During the first week of October China celebrated one of its two 'Golden Weeks', this version, a seven-day break for National Day festivities. We here at GoKunming, like millions of others, took the chance for a short and restful vacation. Below are some of the biggest and most important news stories to occur in Kunming and Yunnan while we were away.
'Quake lake' accident kills six
Civil engineers attempting to modify a landslide dam in Ludian County were killed when a section of the embankment they were working on collapsed and flooded. The accident washed ten workers downstream, four of whom were rescued and transported to nearby hospitals. A search party made up of 300 local residents and emergency workers later discovered the bodies of the six missing men.
The dam and lake were both created by an August 3 temblor in northeast Yunnan that killed more than 600 and left tens of thousands homeless. Debris from a quake-triggered landslide has blocked the path of the Niulan River (牛栏和) for two months, causing the formation of a 15-kilometer long lake. The killed and injured workers were part of a delicate and ongoing effort to drain the lake so those living downstream can return to their homes.
Yunnan embraces macadamia nuts
Farming macadamias is relatively new to southwest China, but industry leaders believe Yunnan could be poised to become one of the top producing regions of the edible nut. Jolyon Burnett, CEO of the Australian Macadamia Society, told reporters Yunnan may surpass both of the world's current largest producers, Australia and South Africa, in terms of yield over the next 15 years.
Yunnan currently produces roughly 75 percent of China's domestic macadamia nuts, and, according to Burnett, has already planted more trees than are growing in all of Australia. That number — six million trees mostly in Lincang — is expected to rise considerably if the recently introduced cash crop can thrive at the region's relatively high elevations.
Yunnan-Laos railway in the offing?
On-again, off-again plans to build a high-speed railway connecting Kunming to major cities in Laos appears to be moving forward once more. "China is willing to work with Laos to begin [...] construction as early as possible," ambassador to Laos, Guan Huabing, told reporters. Several hurdles still remain, however, as the two countries have never agreed to finalized details.
Project negotiations over the past several years have often been marred by financial disagreements. At an estimated initial cost of US$7.2 billion, the undertaking represents more than half of Laos' total GDP in 2013, leading to fears of national bankruptcy if the endeavor is undertaken. This fact has discouraged financial institutions, including Chinese firms, from offering construction loans. It now appears China may once again attempt to arrange favorable rates through domestic, state-owned banks.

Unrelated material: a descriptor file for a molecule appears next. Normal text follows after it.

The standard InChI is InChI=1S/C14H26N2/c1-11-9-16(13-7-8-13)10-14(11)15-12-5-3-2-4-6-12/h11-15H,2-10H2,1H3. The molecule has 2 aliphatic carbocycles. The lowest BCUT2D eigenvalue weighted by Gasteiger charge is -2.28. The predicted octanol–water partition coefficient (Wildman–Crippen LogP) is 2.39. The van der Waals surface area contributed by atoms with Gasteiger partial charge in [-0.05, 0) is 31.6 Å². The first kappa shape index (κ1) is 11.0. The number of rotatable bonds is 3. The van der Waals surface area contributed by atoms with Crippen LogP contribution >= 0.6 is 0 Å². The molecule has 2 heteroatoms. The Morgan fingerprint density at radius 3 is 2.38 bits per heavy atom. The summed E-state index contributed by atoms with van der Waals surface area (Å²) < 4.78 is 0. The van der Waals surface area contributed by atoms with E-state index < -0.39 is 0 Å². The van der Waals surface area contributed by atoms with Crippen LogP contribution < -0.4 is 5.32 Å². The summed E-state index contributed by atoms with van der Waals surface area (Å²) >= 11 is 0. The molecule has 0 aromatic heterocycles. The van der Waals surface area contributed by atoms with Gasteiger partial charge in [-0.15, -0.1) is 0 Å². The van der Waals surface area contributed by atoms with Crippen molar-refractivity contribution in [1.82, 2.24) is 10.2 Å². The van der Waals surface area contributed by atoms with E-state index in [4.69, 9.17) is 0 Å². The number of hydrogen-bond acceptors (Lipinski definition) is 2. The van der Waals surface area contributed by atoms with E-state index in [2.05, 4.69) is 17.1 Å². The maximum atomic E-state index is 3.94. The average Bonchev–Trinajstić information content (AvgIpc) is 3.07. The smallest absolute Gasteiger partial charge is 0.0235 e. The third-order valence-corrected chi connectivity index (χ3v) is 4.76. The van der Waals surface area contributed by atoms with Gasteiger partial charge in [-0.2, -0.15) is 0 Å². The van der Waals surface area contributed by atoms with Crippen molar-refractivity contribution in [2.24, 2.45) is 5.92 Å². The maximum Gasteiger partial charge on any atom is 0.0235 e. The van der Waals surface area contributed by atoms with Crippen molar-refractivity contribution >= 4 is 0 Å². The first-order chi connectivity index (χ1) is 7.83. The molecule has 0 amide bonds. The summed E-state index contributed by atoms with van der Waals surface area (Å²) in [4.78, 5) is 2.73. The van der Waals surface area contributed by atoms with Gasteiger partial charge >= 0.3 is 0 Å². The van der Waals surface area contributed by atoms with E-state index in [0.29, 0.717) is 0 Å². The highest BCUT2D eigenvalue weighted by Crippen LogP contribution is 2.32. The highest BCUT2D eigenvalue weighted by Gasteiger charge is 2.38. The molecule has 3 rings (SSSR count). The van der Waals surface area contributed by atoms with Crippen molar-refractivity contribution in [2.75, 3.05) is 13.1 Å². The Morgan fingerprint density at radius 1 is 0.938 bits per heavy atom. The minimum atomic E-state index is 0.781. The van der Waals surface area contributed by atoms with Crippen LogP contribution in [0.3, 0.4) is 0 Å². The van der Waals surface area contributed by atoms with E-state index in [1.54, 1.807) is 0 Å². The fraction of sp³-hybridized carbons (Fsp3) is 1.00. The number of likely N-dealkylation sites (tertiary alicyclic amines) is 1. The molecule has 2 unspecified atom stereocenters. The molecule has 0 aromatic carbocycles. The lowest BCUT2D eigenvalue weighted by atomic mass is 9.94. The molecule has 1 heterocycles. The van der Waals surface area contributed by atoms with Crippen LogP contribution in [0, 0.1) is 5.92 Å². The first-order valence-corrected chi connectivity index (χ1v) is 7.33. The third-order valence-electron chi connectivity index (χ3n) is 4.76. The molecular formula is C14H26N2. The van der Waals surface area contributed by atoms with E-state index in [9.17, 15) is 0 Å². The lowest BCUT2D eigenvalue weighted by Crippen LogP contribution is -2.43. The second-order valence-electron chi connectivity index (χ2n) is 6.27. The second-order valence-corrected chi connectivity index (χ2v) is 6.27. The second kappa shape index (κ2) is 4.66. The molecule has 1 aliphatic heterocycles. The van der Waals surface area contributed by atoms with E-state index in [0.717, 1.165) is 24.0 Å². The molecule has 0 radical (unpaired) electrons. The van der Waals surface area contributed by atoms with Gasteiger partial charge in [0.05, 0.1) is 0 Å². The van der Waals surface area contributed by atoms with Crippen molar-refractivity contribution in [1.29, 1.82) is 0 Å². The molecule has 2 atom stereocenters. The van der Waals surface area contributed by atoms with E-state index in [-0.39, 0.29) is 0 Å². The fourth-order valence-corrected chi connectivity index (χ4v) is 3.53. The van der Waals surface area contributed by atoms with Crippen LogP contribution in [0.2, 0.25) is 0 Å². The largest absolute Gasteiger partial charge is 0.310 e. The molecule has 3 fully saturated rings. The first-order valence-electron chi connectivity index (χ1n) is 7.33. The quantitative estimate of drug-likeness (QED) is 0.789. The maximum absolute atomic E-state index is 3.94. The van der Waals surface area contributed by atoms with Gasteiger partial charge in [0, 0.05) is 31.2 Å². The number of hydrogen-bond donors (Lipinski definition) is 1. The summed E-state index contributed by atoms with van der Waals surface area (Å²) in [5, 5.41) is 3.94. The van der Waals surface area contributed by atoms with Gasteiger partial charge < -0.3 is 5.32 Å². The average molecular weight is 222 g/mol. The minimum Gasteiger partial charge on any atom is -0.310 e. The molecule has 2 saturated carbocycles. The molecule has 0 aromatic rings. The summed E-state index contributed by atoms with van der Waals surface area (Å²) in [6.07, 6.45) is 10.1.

Metro Line 3 construction update
Local media announced above ground work on Metro Line 3 will last from October 1 until at least December 30. Major traffic disruptions are expected, as the east-west line bisects the city while mirroring several major thoroughfares, including Dongfeng Dong Lu and Renmin Xi Lu.
When finished, the route will connect the city's East Bus Station (东部汽车客运站) to Shizui Station (石咀站) in the shadow of Xishan on the northeastern bank of Dianchi Lake. In total, Metro Line 3 will cover 23.3 kilometers, passing through 17 stops, most of them underground.
Intense earthquake strikes southern Yunnan
Sadly, the National Day holiday came to a violent end for tens of thousands of people in Pu'er and Lincang prefectures when a 6.6 earthquake struck the region on the night of October 7. Although reports on the magnitude vary greatly, as of this writing, one person has been reported killed and more than 300 injured — eight of them critically. Initial reports also indicate 7,000 houses collapsed and thousands more damaged homes are uninhabitable while the area experiences severe aftershocks.
The quake's epicenter was in Jinggu Dai and Yi Autonomous County (景谷傣族彝族自治县), 68 kilometers east of Lincang City and 84 kilometers northwest of Pu'er City. Thousands of military and civilian emergency responders are in the process of transporting relief aid to the region. Forecasts for clear skies and comfortable weather have led provincial officials to predict rescue efforts will be swift and successful.
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